Security in the urban environment
Security concerns harm done by persons by wilful action. As these actions are generally prohibited by law, these actions constitute crimes. Security threats can therefore be classified by crime type.
The following classes of offences are used, or have been used, as legal terms of art:
An exhausite listing of all crime types distinguished in the various countries of Europe would not be useful, as this would encompass local regulations and crimes not relevant in an urban context. This is why we developed the categorisation of Security issues, a listing of the crimes that are of prime concern to the urban planner.
There is no uniform categorisation of crime used all over Europe. Rather, each country uses its own system to classify and record crime, but at a very generic level, the collected statistics are reported to a central European database, called eurostat yearly. The crimes in this database are subdivided into:
- Violent crime
- Domestic burglary
- Vehicle theft
- Drug trafficking
The US statics, recorded by the Criminal Justice Information Services, a subdivision of the FBI, drill down to a much greater level of detail, but use the highest level subdivision of 'violent crime' and 'property crime'.
The UK crime statistics, recorded in the annual report 'Crime in England and Wales', uses still another categorisation of crimes, the highest subdivision of which is:
- Property crime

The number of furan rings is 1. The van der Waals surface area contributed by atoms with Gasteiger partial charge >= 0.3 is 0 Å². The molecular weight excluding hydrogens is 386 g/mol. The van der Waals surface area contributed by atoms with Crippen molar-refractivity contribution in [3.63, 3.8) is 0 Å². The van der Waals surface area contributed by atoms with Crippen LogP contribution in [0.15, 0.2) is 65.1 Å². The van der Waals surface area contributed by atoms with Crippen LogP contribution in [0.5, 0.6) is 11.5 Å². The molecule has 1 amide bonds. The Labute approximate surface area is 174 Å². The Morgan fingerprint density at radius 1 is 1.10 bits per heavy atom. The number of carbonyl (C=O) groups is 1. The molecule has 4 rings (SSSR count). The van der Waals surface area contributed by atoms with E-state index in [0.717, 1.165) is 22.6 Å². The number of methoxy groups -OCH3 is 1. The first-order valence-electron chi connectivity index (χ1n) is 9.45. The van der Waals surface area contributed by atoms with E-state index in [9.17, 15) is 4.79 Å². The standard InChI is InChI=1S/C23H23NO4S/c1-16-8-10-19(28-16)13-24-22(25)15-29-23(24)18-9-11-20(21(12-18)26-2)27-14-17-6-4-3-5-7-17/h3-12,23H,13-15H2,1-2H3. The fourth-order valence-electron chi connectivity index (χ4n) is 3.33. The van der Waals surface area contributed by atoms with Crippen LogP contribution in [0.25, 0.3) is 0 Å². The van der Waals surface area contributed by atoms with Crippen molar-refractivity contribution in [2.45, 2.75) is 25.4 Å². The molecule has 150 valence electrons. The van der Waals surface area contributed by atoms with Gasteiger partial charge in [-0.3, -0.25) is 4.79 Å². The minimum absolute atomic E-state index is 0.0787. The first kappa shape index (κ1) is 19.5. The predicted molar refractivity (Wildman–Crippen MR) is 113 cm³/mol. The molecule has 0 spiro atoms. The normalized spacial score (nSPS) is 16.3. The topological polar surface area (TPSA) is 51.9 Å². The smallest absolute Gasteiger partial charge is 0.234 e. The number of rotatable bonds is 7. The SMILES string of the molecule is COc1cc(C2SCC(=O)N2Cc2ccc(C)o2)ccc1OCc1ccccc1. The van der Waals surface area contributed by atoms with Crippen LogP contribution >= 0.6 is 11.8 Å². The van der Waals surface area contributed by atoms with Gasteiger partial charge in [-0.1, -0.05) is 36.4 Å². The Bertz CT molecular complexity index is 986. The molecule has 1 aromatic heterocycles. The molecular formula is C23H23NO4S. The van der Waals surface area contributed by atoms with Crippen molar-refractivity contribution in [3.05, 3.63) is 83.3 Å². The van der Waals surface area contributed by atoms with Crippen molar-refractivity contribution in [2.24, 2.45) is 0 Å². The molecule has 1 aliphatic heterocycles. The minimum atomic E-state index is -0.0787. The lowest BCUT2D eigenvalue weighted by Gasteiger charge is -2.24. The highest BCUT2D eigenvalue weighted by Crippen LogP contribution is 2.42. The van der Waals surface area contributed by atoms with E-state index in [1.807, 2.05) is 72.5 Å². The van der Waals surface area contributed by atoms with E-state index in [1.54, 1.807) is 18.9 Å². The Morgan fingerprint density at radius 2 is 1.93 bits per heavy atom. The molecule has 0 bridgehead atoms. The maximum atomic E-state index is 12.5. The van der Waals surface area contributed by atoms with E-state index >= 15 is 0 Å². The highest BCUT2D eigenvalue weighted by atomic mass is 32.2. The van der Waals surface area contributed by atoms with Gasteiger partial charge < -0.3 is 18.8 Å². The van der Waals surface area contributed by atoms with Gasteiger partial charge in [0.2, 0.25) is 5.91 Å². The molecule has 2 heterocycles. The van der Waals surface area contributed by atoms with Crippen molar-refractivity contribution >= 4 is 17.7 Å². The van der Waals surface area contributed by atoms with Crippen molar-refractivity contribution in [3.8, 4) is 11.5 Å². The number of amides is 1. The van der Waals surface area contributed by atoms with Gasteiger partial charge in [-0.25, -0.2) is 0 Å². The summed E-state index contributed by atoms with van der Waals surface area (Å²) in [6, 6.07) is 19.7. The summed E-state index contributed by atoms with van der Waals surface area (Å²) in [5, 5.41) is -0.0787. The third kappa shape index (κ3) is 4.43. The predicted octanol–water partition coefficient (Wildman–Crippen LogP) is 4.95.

- Drug offences
- Other miscellaneous offences
Occurence of crime
An indication of the relative size of these crime types and their development through the years is given in the figure .
Security as a public good
From the political and public administration point of view, security is often conceived of as a public good. This means in particular that
- it rests on commonly acquired values. Those values can be material (capital, infrastructure, utilities, etc.) or immaterial (security culture, sense of community, etc.)
- it is commonly produced. This includes public-private partnerships as well as citizen participation and ownership (see civic culture);
- nobody should be a priori exempt from its consumption.
Critics have reprimanded any "clubbing of private security", which in their view contributes to the deconstruction of security as a public good, to the benefit of a short-sighted approach of mere physical risk reduction. This includes scepticism of approaches to urban planning such as the "designing out" approach, as well as any production of security by use of exclusionary practices.
Footnotes and references
- For example, by the Visiting Forces Act 1952
- For example, by section 31(1) of the Criminal Justice Act 1991, and by the Criminal Justice Act 2003
- Derived from Eurostat crime statistics database "Crim_gen"
- I. Loader/N. Walker: Civilizing Security. Cambridge et al.: Cambridge University Press, 2007.
- T. Hope: Crime victimisation and inequality in risk society. In: R. Matthews/J. Pitts: Crime, Disorder and Community Safety. A New Agenda? London/New York: Routledge, 2001, p. 216.
- G. Hughes: The Politics of Crime and Community. Basingstoke: Palgrave, 2007.